Nigeria’s Oscar Disqualification Sparks Push for Films in Native Languages

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ABUJA, NIGERIA – Nigeria’s Oscar Committee is urging the country’s filmmakers to use more native languages in their productions.  This, after the U.S. Academy Awards disqualified a Nigerian entry in the International Feature Film category because the movie used too much English.  While some in Nigeria’s Hollywood – known as Nollywood – support the idea of more native languages in films, others argue that non-English films limit their audience reach. 

Nollywood filmmaker Desmond Utomwen is aiming for a U.S. Academy of Motion Picture Arts and Sciences Award, popularly known as an Oscar, by producing a film in a native Nigerian language.

“It’s actually a Hausa-based film, so it’s a language film, it’s not English.  I’ve done a couple of them in English but, that’s actually my first film in Hausa,’ he says.

Most Nigerian filmmakers make English-language movies to reach a larger audience globally but also inside Nigeria, where the former British colony made English the official language.

Filmmaker Darlington Abuda has been in the industry for years.

“In Nigeria, if I do a purely language film, I have made my film a regional film,” Abuda says.  “It will not get the appeal and audience traction that it needs in the other parts of the country.”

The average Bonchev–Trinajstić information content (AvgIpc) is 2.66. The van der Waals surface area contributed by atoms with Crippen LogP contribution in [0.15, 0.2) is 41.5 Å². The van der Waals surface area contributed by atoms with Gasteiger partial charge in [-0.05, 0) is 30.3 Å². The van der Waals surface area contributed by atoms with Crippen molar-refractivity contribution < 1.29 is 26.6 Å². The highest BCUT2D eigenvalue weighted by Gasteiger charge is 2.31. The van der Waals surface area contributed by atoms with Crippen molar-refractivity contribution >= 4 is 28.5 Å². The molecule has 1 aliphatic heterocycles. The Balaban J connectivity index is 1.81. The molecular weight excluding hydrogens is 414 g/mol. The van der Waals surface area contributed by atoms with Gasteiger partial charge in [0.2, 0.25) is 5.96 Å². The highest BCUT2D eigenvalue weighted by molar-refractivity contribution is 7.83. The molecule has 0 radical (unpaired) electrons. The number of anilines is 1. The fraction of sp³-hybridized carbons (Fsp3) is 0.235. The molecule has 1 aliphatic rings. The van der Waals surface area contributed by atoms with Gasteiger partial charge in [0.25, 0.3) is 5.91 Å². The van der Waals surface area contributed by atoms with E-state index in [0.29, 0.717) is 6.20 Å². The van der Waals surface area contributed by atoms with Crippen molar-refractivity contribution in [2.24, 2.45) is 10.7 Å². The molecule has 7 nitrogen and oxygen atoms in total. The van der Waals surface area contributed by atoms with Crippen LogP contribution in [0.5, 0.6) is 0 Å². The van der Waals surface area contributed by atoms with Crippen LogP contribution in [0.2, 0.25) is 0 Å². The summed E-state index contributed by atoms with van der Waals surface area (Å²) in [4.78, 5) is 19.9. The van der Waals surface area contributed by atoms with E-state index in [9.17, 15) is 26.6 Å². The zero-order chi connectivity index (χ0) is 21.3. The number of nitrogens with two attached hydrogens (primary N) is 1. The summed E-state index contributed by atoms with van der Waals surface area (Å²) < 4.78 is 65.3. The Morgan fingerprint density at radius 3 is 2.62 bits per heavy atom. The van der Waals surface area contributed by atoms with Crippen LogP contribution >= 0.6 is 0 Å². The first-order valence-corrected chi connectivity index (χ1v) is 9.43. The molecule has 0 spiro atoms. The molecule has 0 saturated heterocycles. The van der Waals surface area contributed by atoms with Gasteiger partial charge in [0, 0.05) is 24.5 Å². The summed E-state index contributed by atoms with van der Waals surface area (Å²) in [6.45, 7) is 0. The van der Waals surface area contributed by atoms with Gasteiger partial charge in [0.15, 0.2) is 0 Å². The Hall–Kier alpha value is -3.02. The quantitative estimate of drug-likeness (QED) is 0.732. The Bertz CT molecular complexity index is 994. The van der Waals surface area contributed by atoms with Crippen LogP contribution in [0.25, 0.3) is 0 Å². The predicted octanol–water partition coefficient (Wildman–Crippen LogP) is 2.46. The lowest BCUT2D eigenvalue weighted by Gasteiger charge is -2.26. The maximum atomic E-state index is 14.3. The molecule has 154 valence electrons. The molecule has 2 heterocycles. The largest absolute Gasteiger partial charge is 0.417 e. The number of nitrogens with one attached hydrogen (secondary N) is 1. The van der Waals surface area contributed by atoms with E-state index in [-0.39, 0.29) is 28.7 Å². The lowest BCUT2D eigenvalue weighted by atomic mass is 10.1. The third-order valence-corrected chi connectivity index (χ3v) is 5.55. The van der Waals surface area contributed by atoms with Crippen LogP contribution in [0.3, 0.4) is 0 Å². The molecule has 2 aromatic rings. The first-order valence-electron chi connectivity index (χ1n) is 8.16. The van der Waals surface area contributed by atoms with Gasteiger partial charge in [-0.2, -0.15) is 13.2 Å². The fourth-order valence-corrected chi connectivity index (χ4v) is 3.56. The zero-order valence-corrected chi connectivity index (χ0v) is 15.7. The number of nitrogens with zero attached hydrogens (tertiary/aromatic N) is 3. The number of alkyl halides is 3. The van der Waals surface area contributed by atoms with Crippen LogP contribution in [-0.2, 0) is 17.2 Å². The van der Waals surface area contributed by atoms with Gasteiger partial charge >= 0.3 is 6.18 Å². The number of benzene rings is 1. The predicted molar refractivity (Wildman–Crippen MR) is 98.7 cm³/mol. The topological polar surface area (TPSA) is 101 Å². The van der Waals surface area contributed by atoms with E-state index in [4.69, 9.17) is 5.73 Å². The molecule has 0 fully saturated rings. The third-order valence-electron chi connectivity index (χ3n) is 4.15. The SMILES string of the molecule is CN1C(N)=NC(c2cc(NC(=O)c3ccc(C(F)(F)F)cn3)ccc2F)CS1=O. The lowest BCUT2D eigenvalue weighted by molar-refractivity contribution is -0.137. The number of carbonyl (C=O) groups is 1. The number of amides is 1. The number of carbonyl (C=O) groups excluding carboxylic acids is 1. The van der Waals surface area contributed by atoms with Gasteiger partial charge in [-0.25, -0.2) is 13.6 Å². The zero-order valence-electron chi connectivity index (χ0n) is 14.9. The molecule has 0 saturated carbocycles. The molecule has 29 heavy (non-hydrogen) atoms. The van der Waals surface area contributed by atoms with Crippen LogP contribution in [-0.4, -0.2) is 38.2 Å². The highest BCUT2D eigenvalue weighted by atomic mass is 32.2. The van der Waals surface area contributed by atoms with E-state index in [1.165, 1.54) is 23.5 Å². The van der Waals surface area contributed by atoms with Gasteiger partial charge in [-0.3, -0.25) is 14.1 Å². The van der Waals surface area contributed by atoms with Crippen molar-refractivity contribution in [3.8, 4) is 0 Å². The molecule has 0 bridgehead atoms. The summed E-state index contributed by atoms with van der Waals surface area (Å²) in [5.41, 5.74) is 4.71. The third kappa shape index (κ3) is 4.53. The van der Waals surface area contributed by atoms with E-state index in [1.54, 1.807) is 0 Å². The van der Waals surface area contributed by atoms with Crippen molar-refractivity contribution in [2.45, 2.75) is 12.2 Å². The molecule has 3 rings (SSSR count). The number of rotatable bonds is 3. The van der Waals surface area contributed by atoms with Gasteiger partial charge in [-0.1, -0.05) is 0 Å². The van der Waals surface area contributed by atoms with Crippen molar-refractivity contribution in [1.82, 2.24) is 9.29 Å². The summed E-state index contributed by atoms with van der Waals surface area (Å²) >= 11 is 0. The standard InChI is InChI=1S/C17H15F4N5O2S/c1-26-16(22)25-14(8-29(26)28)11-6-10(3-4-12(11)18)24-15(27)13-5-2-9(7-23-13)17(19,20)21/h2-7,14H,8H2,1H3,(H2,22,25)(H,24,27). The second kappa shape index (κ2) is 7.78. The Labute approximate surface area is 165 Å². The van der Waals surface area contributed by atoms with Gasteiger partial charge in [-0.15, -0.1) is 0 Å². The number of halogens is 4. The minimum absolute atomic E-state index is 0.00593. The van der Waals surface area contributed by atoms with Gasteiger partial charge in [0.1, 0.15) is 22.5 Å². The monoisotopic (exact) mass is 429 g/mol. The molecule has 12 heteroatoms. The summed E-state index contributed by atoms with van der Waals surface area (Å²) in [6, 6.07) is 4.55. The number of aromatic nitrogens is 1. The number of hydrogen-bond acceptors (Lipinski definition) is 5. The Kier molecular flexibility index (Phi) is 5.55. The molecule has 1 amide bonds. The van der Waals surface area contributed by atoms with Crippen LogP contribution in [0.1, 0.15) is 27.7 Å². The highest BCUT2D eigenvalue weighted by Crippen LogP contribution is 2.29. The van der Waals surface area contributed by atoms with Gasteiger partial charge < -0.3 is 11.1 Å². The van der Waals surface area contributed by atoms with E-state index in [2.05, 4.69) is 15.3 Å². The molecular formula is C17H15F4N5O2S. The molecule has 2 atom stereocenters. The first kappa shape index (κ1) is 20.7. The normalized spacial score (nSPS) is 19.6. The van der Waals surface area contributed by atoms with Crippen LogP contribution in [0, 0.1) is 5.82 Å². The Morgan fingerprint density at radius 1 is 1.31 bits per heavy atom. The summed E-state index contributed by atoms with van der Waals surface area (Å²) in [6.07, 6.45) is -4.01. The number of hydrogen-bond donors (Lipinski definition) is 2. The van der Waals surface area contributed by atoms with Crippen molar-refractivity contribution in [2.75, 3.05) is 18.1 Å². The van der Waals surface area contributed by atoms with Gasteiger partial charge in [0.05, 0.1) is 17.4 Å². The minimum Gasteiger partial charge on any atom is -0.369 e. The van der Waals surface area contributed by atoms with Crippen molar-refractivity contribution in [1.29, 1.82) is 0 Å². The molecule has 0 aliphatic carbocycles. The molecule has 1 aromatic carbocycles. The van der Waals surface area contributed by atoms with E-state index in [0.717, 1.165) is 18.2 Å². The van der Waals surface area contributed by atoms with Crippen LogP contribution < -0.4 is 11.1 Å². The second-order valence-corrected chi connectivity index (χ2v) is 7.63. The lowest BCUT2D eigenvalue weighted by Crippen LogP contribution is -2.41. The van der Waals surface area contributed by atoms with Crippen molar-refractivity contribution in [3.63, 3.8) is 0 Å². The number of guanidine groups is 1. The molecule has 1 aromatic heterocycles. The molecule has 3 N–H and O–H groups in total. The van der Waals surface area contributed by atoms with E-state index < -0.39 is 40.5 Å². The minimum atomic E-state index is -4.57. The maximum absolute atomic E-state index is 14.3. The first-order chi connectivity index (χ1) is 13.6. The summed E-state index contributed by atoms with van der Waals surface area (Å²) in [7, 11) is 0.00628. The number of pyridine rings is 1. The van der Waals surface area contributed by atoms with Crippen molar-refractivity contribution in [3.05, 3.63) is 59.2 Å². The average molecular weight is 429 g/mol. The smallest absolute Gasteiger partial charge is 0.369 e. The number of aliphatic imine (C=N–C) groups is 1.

But that tide may be slowly turning after the Academy Awards this month disqualified Nigeria’s first entry in the International Feature Film category.

Only 11 minutes of Genevieve Nnaji’s “Lion Heart” – the first Nollywood film by Netflix – was in the native Igbo language.  To qualify for the international feature award, at least 50 percent of a film’s dialogue must be in a language other than English.

While the rejection was roundly criticized in Nigeria, C.J. Obasi, a member of a Nigerian Oscar committee which was set up five years ago, is optimistic.

“If you look at the bigger picture you realize that it’s a victory in that we made a submission for the first time ever,” Obasi says.  “What that does is that it re-positions the hearts and minds of filmmakers as to how we are going to tell our stories moving forward.”

Nigeria’s Oscar Selection Committee says the rejection should motivate Nollywood filmmakers to create more movies in the country’s over 500 native languages.

But convincing Nigerian filmmakers to turn away from English – the language that ties the country together and with the world – will remain a challenge.

And, for some Nollywood filmmakers like Jim Iyke, the language used is not the point.

“If someone sits in their living room and decide where my movie should be, and what platform or what awards I should get, that is on them,” Iyke says. ” I’ve done my job.  I’ve fed the artist in me.”

While Lion Heart won’t make the February Academy Awards, being rejected and having the backing of Netflix are already drawing more international attention to Nollywood — and what Nigerian filmmakers will produce next.

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